The California Supreme Court announced Oct. 25 that it would not hear an appeal by Indian American clean tech entrepreneur Vinod Khosla, who earlier this year was mandated by a lower court to open public access to Martins Beach, which abuts his $38 million coastal property near Half Moon Bay, Calif.
Khosla, the founder of Sun Microsystems and venture capital firm Khosla Ventures, now has 90 days to potentially file his case with the U.S. Supreme Court.
The battle over public access to the beach began in 2013, when the Surfrider Foundation sued Khosla to unlock the gate to a tiny road that provides the only access to the beach, a popular spot for surfers, picnickers, and fisherman for more than a century.
Khosla bought the property in 2008. A year later, a sign went up on the locked gate to the access road warning people against trespassing. Security guards initially roamed the picturesque beach to fend off those who had jumped over the gate to access the beach. Two lawsuits were filed against Khosla: one by the Surfrider Foundation, the other by the Friends of Martins Beach.
On Aug. 10, the First District Court of Appeal in San Francisco affirmed a 2014 ruling by a San Mateo judge, which mandated that Khosla re-open access to the beach. The California Coastal Act of 1976 mandates that all beaches in the state must have public access, up to the mean tide line, the highest point at which waves can crash onto the shore.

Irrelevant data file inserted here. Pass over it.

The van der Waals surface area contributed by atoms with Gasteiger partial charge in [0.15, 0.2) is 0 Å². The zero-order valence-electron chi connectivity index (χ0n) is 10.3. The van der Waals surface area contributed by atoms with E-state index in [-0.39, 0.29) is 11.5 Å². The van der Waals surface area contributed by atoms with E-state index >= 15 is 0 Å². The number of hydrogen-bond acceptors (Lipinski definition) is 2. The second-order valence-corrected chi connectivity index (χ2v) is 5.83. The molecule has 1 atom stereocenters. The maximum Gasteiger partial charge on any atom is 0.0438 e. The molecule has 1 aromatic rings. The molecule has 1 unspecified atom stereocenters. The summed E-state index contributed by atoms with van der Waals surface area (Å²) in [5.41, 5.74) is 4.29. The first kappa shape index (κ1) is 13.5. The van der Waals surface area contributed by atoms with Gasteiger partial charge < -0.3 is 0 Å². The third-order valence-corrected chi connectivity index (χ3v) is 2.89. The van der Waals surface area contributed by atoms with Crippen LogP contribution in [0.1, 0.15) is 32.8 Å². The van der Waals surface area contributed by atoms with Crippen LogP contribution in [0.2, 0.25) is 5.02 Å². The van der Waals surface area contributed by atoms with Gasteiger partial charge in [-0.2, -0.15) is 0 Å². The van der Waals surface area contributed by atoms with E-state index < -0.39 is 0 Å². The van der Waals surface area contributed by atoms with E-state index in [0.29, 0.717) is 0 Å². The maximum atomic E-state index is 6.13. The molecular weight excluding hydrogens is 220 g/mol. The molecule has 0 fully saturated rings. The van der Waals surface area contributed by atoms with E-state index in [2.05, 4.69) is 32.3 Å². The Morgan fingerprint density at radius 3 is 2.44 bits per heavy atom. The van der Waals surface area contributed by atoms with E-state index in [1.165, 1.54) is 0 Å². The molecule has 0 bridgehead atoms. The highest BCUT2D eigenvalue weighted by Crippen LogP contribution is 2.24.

Any restriction of beach access requires a permit from the California Coastal Commission. Khosla and his holding company have not applied for a permit, and have subsequently racked up about $30 million in fines.
The venture capitalist has taken an arrogant attitude towards the lawsuits directed at him. He has offered to sell the access road to the state of California for $38 million, the price he paid for the entire 89-acre property. He has also asked the state to swap with him a similarly-sized coastal property that does not require public access.
Khosla also blamed his staff during the 2014 trial, testifying that his property manager handled all matters related to the beach. He also stated that he did not have time to read letters from the California Coastal Commission, amidst his piles of daily mail.
For now, Martins Beach is open to the public (see earlier India-West story here). At press time, Khosla and his attorneys had not stated whether they would appeal the case to the U.S. Supreme Court.